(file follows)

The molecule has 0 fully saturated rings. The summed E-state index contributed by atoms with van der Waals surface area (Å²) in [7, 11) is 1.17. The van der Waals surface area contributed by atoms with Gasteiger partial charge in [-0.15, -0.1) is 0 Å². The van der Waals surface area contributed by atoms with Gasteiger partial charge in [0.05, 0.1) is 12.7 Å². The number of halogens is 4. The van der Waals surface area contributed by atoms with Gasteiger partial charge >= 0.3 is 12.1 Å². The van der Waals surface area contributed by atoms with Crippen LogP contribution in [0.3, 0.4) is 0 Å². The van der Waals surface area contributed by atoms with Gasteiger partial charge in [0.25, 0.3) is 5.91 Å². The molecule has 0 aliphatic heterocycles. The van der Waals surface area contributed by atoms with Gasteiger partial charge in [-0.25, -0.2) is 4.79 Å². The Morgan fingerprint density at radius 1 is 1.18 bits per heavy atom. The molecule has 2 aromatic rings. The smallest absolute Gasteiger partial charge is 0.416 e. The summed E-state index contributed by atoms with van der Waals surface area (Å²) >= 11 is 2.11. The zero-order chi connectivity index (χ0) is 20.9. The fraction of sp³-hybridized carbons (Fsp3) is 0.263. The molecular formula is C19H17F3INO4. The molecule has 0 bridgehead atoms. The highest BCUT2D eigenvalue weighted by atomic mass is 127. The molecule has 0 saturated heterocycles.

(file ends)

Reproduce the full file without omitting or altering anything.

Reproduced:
The molecule has 0 fully saturated rings. The summed E-state index contributed by atoms with van der Waals surface area (Å²) in [7, 11) is 1.17. The van der Waals surface area contributed by atoms with Gasteiger partial charge in [-0.15, -0.1) is 0 Å². The van der Waals surface area contributed by atoms with Gasteiger partial charge in [0.05, 0.1) is 12.7 Å². The number of halogens is 4. The van der Waals surface area contributed by atoms with Gasteiger partial charge >= 0.3 is 12.1 Å². The van der Waals surface area contributed by atoms with Crippen LogP contribution in [0.3, 0.4) is 0 Å². The van der Waals surface area contributed by atoms with Gasteiger partial charge in [0.25, 0.3) is 5.91 Å². The molecule has 0 aliphatic heterocycles. The van der Waals surface area contributed by atoms with Gasteiger partial charge in [-0.25, -0.2) is 4.79 Å². The Morgan fingerprint density at radius 1 is 1.18 bits per heavy atom. The molecule has 2 aromatic rings. The smallest absolute Gasteiger partial charge is 0.416 e. The summed E-state index contributed by atoms with van der Waals surface area (Å²) >= 11 is 2.11. The zero-order chi connectivity index (χ0) is 20.9. The fraction of sp³-hybridized carbons (Fsp3) is 0.263. The molecular formula is C19H17F3INO4. The molecule has 0 bridgehead atoms. The highest BCUT2D eigenvalue weighted by atomic mass is 127. The molecule has 0 saturated heterocycles.